Declaration: This work was in part funded in part by U.S. Air Force (USAF) (FA2386-16-14036), U.S. Office of Naval Research Global (ONRG) (N62909-18-1-2013), and Australian Research Council Discovery Project (DP-200101893).
Hero image: PhD candidate Ziqian Zhang and Professor Benjamin Eggleton with a drone they used in an experiment to demonstrate the high-resolution radar imaging.
guess the US will start fielding photonic radars, how fast can they do it?
University of Sydney scientists have achieved a technology breakthrough with potentially life-saving applications - all using an improved version of radar.
Traditionally, radar is associated with airport control towers or military fighter jets, but a new, highly sensitive radar developed at the University of Sydney takes this technology into the human range.
Called ‘advanced photonic radar’, the ultra-high-resolution device is so sensitive it can detect an object’s location, speed, and/or angle in millimetres as opposed to metres. This could enable usage in hospitals to monitor people’s vital signs such as breathing and heart rate.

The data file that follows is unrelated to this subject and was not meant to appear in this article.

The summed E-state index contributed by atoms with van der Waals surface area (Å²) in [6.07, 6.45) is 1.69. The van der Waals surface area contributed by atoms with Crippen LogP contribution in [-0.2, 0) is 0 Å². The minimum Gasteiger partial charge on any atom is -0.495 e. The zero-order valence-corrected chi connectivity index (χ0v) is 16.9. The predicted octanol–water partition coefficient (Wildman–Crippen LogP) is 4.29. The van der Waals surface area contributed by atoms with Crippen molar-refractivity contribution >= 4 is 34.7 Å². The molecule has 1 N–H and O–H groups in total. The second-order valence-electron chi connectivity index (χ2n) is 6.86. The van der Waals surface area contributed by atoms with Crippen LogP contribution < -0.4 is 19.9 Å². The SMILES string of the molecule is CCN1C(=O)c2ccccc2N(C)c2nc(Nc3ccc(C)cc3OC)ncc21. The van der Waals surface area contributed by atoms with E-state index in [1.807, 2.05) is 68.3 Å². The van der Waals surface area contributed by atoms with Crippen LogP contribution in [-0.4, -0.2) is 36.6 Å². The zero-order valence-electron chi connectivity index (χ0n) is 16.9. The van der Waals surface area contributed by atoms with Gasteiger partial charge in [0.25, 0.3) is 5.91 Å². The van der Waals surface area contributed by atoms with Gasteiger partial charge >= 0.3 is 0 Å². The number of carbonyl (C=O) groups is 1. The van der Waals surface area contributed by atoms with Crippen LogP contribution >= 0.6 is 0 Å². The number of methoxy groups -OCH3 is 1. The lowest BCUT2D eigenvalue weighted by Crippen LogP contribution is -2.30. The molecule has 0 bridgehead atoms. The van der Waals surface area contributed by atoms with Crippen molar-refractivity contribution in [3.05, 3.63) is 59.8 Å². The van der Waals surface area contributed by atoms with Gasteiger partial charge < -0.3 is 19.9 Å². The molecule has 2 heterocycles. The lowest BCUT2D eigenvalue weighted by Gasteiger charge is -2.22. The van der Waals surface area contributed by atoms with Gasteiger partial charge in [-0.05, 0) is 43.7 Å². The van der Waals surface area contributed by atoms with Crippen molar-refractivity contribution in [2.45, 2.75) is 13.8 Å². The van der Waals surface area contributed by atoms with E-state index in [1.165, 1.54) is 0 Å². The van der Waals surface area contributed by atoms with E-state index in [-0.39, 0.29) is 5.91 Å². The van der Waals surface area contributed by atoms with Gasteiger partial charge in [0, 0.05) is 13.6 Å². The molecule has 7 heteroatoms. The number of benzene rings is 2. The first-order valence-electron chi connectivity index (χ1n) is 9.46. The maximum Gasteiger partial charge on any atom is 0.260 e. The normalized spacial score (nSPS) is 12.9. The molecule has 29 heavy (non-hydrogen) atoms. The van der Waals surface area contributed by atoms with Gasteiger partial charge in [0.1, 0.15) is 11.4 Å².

In the case of breathing, the radar could continuously detect a person’s chest rising and falling. The usual method of monitoring this is via a strap around a person’s chest. In the case of burn victims with sensitive skin, however, this is impractical. Similarly, infants have insufficient attaching areas for sleep apnea monitoring, so the novel radar technology could be a better alternative.
Privacy is another concern addressed by the new system. Traditional health surveillance methods such as cameras capture a patient’s face, whereas radar, which uses only radio waves, allows patients to remain completely anonymous.